heals if you accidentally bite it? That’s because old epithelial cells are
replaced with new ones in the blink of an eye! Okay, it’s not literally that fast , but
it is pretty quick. In folate deficiency, old epithelial cells
aren’t replaced, and this slows down the healing of normal wear and tear of the tongue,
which ultimately leads to inflammation of the tongue, known as glossitis. Next, when homocysteine builds up in the body,
some of it is excreted in the urine leading to homocystinuria. It also builds up in the blood, where it binds
to the endothelial cells lining blood vessels, causing them to secrete molecules called proinflammatory
cytokines. These attract immune cells like leukocytes
to the area and cause inflammation, which leads to atherosclerosis, or plaque buildup
inside the arteries. This narrows the arteries and could lead to
ischemia of the tissue supplied by them. Homocysteine also binds to platelets and makes
them stick together to make blood clots. All of this increases the risk of ischemic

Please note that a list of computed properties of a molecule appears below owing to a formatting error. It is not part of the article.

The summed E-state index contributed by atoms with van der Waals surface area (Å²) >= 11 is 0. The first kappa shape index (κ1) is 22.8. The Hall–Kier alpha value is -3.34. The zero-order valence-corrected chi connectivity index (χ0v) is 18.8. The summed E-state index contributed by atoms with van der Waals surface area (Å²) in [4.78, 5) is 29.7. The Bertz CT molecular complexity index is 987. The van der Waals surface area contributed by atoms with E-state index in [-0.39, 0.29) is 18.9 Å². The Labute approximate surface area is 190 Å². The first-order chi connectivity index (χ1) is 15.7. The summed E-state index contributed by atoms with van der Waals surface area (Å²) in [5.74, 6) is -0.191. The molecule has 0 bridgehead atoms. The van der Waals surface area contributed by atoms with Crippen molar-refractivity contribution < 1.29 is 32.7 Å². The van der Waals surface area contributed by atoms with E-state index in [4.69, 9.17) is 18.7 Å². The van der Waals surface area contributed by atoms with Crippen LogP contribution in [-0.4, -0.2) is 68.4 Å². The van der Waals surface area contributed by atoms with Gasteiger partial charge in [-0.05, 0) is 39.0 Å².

heart disease and stroke. Lastly, when pregnant women suffer from folate
deficiency around the time of conception, embryos may not properly develop the neural
tube due to impairment in the closure of anterior and posterior neuropore of the neural tube,
which may lead to neural tube defects. So, when the anterior neuropore doesn’t
close properly, the baby may be born with anencephaly or absence of a major portion
of the brain and the skull. Similarly, if the posterior neuropore doesn’t
close well, the baby may be born with spina bifida or incomplete closure of the vertebrae
and membranes of the spinal cord. Ok, now, folate deficiency can result because